MADRID — In Spain, the government’s overall spending on research is set to wither by about 8% this year, according to an analysis released last fall by the Confederation of Spanish Scientific Societies. Given the climate of budget cuts, it’s perhaps no surprise that scientists there are turning to the public for funding. Continue reading
Portuguese businessman António Champalimaud surprised his family when his will, opened after his 2004 death, revealed that he was bequeathing 500 million ($690 million), about a quarter of his estate, to establish a foundation for applied biomedical research. He also surprised law professor and one-time Portuguese Health Minister Leonor Beleza, whom he named to lead the foundation. Beleza, who met Champalimaud just once, agreed in principle to run his proposed foundation during a phone call in 2000 but did not hear any further until his death. She has now returned from a global tour of medical research institutions and foundations lasting over a year to determine how best to spend Champalimaud’s millions. Continue reading
The EU’s €50.5 billion ($69.4 billion) research framework is the biggest such fund in the world. But it is not known for being nimble, and it is underused by European businesses. Now, as the seven-year program approaches its half-time review, a change in the political lineup could lead to shifts in funding priorities that favor ambitious pan-European ideas.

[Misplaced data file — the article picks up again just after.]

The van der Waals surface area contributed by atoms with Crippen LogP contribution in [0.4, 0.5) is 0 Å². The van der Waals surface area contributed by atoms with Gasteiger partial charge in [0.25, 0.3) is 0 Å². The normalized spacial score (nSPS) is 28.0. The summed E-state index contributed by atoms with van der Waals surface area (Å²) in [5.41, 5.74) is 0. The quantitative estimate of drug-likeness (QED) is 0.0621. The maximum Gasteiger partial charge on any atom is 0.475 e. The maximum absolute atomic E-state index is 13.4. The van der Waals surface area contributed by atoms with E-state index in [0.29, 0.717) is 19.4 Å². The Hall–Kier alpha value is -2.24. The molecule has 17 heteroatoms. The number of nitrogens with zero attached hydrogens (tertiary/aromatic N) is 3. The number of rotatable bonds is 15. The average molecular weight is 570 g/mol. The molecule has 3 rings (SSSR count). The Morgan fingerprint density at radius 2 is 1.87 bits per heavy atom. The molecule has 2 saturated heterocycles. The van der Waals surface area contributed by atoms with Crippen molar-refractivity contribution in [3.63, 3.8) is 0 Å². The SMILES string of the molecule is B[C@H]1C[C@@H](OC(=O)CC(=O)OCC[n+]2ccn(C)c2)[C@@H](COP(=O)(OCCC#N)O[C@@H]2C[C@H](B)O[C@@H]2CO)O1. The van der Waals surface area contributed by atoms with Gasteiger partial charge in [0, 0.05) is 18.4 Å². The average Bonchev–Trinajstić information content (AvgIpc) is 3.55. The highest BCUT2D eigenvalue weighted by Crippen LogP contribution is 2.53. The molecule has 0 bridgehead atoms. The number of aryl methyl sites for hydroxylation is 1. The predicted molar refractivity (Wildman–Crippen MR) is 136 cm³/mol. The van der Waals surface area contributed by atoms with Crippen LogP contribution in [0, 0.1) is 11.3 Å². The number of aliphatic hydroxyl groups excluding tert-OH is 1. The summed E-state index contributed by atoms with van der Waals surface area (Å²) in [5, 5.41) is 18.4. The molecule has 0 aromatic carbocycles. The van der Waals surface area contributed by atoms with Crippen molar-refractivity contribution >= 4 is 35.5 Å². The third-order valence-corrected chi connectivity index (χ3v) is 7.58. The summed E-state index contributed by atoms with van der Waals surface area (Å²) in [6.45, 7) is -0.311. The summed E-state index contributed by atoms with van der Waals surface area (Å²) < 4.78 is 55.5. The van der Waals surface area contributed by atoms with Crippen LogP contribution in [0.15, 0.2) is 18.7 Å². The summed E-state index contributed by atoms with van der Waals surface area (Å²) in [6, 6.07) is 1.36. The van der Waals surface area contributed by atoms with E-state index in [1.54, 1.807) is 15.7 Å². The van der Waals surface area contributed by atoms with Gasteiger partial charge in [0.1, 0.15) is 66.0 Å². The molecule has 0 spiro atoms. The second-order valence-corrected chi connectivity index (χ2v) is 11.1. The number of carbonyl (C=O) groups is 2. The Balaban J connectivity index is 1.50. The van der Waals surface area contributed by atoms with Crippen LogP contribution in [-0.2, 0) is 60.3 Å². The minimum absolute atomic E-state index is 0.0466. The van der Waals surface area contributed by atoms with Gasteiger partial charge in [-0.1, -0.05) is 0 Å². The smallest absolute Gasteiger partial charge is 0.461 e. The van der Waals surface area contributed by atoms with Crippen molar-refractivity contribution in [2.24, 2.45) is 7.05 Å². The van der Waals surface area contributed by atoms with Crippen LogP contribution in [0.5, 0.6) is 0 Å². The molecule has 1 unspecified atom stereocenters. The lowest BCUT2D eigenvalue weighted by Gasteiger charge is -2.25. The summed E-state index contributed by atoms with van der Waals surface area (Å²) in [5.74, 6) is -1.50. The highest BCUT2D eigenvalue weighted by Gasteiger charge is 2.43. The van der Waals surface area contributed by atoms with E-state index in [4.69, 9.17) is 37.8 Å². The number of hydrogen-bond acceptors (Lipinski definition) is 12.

Máire Geoghegan-Quinn, a former member of the Irish parliament, took office last month as European Commissioner for Research, Innovation and Science and will oversee a portfolio that combines for the first time all three areas. At her nomination hearing in January, she promised to make funding more accessible to business and to seek new backing for research. Continue reading
Britain’s historically strong role in clinical trials seems to be diminishing. Slow returns on drug investment and poor relations between industry and the UK National Health Service (NHS) have been cited as two reasons for this decline.